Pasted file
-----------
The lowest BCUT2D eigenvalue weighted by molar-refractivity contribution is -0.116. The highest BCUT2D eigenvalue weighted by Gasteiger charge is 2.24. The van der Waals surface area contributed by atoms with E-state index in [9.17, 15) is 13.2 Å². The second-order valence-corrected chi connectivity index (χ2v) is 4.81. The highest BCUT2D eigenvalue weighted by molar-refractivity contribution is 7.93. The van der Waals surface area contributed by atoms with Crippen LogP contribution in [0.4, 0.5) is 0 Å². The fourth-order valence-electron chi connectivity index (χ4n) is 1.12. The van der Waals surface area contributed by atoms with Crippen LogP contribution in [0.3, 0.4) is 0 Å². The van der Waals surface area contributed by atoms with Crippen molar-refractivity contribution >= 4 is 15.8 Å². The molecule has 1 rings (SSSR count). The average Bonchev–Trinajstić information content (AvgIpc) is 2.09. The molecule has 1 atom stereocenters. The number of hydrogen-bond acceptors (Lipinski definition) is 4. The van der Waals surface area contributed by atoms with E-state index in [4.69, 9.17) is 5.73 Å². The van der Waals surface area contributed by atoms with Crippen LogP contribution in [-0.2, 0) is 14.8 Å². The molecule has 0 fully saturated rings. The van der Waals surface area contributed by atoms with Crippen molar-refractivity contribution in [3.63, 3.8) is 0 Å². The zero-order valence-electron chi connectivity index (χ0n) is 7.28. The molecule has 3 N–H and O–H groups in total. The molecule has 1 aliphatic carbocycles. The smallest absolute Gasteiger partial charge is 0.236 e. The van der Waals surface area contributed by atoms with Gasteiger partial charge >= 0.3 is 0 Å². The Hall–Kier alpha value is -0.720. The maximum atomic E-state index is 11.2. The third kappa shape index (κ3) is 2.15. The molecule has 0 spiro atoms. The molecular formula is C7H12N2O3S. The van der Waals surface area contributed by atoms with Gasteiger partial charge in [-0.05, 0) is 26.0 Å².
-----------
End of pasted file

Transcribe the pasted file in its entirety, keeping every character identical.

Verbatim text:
The lowest BCUT2D eigenvalue weighted by molar-refractivity contribution is -0.116. The highest BCUT2D eigenvalue weighted by Gasteiger charge is 2.24. The van der Waals surface area contributed by atoms with E-state index in [9.17, 15) is 13.2 Å². The second-order valence-corrected chi connectivity index (χ2v) is 4.81. The highest BCUT2D eigenvalue weighted by molar-refractivity contribution is 7.93. The van der Waals surface area contributed by atoms with Crippen LogP contribution in [0.4, 0.5) is 0 Å². The fourth-order valence-electron chi connectivity index (χ4n) is 1.12. The van der Waals surface area contributed by atoms with Crippen LogP contribution in [0.3, 0.4) is 0 Å². The van der Waals surface area contributed by atoms with Crippen molar-refractivity contribution >= 4 is 15.8 Å². The molecule has 1 rings (SSSR count). The average Bonchev–Trinajstić information content (AvgIpc) is 2.09. The molecule has 1 atom stereocenters. The number of hydrogen-bond acceptors (Lipinski definition) is 4. The van der Waals surface area contributed by atoms with E-state index in [4.69, 9.17) is 5.73 Å². The van der Waals surface area contributed by atoms with Crippen LogP contribution in [-0.2, 0) is 14.8 Å². The molecule has 0 fully saturated rings. The van der Waals surface area contributed by atoms with Crippen molar-refractivity contribution in [3.63, 3.8) is 0 Å². The zero-order valence-electron chi connectivity index (χ0n) is 7.28. The molecule has 3 N–H and O–H groups in total. The molecule has 1 aliphatic carbocycles. The smallest absolute Gasteiger partial charge is 0.236 e. The van der Waals surface area contributed by atoms with Gasteiger partial charge >= 0.3 is 0 Å². The Hall–Kier alpha value is -0.720. The maximum atomic E-state index is 11.2. The third kappa shape index (κ3) is 2.15. The molecule has 0 spiro atoms. The molecular formula is C7H12N2O3S. The van der Waals surface area contributed by atoms with Gasteiger partial charge in [-0.05, 0) is 26.0 Å².